Taiwan opposition leader phones new Premier Jiang Yi-huah

Su Tseng-chang tells Jiang to meet lawmakers first

TAIPEI (Taiwan News) – Democratic Progressive Party Chairman Su Tseng-chang phoned new Premier Jiang Yi-huah and told him to contact opposition lawmakers first, the government said Wednesday.
Jiang, who was sworn in last Monday, said during a visit to the Legislative Yuan on Tuesday that he wanted to meet all opposition party leaders within the near future.
Su phoned him at 10:20 Wednesday morning and both men talked for about 15 minutes, government spokeswoman Cheng Li-wun said. Since according to the Constitution, the Cabinet was responsible to the Legislative Yuan, Jiang should first visit the DPP legislative caucus, Su reportedly told the premier.
The opposition leader congratulated Jiang on his promotion and told him he was expecting a lot from him, Cheng said. In order to discuss important legislation, it was more proper for Jiang to meet with DPP lawmakers first, Su said. Later, when he was free, he would find the time to meet the new premier, the DPP leader reportedly said.
Su added that when he served as Taipei County magistrate and as premier, he had recruited officials from all sides of the political spectrum, and he reminded Jiang to do the same.
According to Cheng, Jiang hoped he could meet Su to exchange experiences about serving as premier. He would visit the legislative caucuses in any event, but out of politeness, he thought it more appropriate to meet with the party chairman first, Cheng quoted Jiang as saying.
The premier reportedly wanted to change Taiwan’s political culture and improve communication between ruling camp and opposition, which would result in more efficient legislative changes, Cheng said.
The Cabinet spokeswoman said the government felt the goodwill behind Su’s call and hoped this signaled a new beginning in relations with the opposition. The government would continue to interact with Su and seek his advice, while respecting his wishes for time and place, Cheng said.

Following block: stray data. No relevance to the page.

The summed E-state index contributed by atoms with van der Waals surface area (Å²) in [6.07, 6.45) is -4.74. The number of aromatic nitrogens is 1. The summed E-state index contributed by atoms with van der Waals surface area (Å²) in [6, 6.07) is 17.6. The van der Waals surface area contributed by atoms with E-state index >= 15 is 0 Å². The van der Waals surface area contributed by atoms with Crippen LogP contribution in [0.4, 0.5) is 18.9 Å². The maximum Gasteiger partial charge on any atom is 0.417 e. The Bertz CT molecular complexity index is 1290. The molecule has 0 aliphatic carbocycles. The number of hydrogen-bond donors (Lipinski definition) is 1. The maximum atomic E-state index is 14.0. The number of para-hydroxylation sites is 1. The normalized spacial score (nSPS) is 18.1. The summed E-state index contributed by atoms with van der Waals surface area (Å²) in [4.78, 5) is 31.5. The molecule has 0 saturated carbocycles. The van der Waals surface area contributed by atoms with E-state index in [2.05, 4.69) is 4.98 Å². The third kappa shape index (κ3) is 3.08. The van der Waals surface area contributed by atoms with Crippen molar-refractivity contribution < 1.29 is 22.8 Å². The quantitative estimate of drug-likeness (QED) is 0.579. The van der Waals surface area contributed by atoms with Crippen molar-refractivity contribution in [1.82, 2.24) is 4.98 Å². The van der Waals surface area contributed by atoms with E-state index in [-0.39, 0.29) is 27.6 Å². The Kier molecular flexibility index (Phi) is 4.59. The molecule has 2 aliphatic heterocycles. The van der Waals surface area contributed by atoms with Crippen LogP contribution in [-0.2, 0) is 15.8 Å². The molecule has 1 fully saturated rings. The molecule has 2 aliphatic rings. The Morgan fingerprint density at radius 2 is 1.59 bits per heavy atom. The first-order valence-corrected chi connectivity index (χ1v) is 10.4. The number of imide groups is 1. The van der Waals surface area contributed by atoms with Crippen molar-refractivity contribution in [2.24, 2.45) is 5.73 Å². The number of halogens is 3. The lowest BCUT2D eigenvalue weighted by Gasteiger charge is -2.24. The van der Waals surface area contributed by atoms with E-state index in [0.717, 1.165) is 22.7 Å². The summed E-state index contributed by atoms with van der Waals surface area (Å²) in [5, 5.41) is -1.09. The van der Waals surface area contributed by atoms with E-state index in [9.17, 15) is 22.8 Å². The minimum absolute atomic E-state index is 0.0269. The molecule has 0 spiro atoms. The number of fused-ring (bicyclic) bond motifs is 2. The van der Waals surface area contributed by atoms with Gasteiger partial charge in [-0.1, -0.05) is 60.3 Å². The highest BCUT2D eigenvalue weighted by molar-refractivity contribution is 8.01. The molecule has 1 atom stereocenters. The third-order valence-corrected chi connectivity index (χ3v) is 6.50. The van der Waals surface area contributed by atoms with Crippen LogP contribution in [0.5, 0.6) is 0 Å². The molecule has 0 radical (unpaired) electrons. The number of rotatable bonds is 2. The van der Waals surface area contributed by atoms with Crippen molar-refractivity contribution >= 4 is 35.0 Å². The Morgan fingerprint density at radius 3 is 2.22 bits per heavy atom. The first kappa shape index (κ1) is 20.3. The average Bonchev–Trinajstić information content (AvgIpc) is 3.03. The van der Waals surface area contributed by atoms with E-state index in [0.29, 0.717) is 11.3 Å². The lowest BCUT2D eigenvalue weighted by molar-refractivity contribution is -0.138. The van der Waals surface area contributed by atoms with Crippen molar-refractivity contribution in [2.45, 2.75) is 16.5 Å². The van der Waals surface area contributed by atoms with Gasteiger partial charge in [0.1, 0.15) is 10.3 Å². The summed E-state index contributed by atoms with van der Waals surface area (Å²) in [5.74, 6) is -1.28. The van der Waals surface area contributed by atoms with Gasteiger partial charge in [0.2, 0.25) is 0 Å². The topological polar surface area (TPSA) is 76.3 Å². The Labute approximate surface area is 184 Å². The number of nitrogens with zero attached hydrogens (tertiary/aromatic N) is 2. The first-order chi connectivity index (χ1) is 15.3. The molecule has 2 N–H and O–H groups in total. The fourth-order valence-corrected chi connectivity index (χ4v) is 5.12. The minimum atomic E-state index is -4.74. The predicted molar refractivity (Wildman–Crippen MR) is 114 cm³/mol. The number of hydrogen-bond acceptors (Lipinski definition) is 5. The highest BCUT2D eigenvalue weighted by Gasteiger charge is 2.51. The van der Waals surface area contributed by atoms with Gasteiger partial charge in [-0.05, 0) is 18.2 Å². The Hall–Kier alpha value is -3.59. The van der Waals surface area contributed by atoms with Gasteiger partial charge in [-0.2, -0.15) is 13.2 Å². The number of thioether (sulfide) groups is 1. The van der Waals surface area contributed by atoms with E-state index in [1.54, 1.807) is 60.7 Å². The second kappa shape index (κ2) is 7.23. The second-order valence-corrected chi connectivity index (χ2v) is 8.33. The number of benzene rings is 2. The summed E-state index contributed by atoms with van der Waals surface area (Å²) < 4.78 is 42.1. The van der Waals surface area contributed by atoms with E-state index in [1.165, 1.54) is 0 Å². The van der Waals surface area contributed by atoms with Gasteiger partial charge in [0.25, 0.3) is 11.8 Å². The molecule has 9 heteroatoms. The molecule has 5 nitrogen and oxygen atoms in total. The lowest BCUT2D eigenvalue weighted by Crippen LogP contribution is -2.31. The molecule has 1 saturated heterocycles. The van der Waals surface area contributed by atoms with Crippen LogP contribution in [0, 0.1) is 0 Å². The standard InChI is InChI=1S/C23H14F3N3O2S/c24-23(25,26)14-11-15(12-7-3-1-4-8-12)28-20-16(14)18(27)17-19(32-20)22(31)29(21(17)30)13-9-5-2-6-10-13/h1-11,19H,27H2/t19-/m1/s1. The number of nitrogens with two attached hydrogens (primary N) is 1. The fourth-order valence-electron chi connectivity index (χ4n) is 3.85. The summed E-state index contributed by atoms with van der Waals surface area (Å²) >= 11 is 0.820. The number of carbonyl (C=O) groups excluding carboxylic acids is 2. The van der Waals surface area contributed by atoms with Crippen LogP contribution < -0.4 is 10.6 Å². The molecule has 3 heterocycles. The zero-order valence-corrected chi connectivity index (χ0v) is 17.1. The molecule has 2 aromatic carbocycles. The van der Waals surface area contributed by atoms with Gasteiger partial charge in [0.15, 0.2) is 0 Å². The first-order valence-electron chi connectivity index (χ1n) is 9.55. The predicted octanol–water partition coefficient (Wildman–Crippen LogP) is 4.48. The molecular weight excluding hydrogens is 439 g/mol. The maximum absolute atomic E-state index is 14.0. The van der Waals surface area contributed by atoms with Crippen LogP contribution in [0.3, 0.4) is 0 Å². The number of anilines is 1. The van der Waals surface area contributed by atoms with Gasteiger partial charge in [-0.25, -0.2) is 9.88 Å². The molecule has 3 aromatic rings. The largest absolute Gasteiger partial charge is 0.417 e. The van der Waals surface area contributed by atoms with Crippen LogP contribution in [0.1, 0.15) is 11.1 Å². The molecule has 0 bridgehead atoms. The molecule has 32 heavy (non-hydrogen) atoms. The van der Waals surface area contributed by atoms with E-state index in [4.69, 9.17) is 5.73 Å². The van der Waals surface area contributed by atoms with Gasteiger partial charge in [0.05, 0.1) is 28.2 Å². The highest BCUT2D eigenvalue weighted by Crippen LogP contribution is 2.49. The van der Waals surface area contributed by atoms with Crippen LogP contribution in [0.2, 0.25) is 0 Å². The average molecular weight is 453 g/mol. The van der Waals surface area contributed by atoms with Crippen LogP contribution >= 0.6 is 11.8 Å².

DPP spokesman Lin Chun-hsien said before the conversation that the government should also first align opinions within the ruling Kuomintang about major topics such as the fourth nuclear plant and measures against the monopolization of the media. Lin reiterated the DPP’s demand that the government should not be pouring more money into the nuclear project but should order an immediate stop to its construction. On Tuesday, Su, former DPP Chairwoman Tsai Ing-wen and ex-Premier Frank Hsieh made the same demand, describing it as a top government priority.
The smaller opposition Taiwan Solidarity Union said that Jiang should really be willing to open discussions about important issues. If he just wanted to visit opposition leaders to explain his own policies without a true dialogue, then the meetings made no sense, the TSU said.
Members of the Control Yuan, the nation’s top government watchdog, said the Cabinet should first communicate with other government bodies before visiting the opposition.
When Jiang’s appointment was first announced, reactions were negative because he was seen as a favorite and confidant of President Ma Ying-jeou. Jiang rose within a few years from an unknown professor to become interior minister, vice premier and now premier. Critics said the government needed a premier who dared to work more independently from the president, but Jiang looked like the opposite. Ma was rumored to be guiding him to higher office, possibly mayor of Taipei or even vice president or president, commentators said.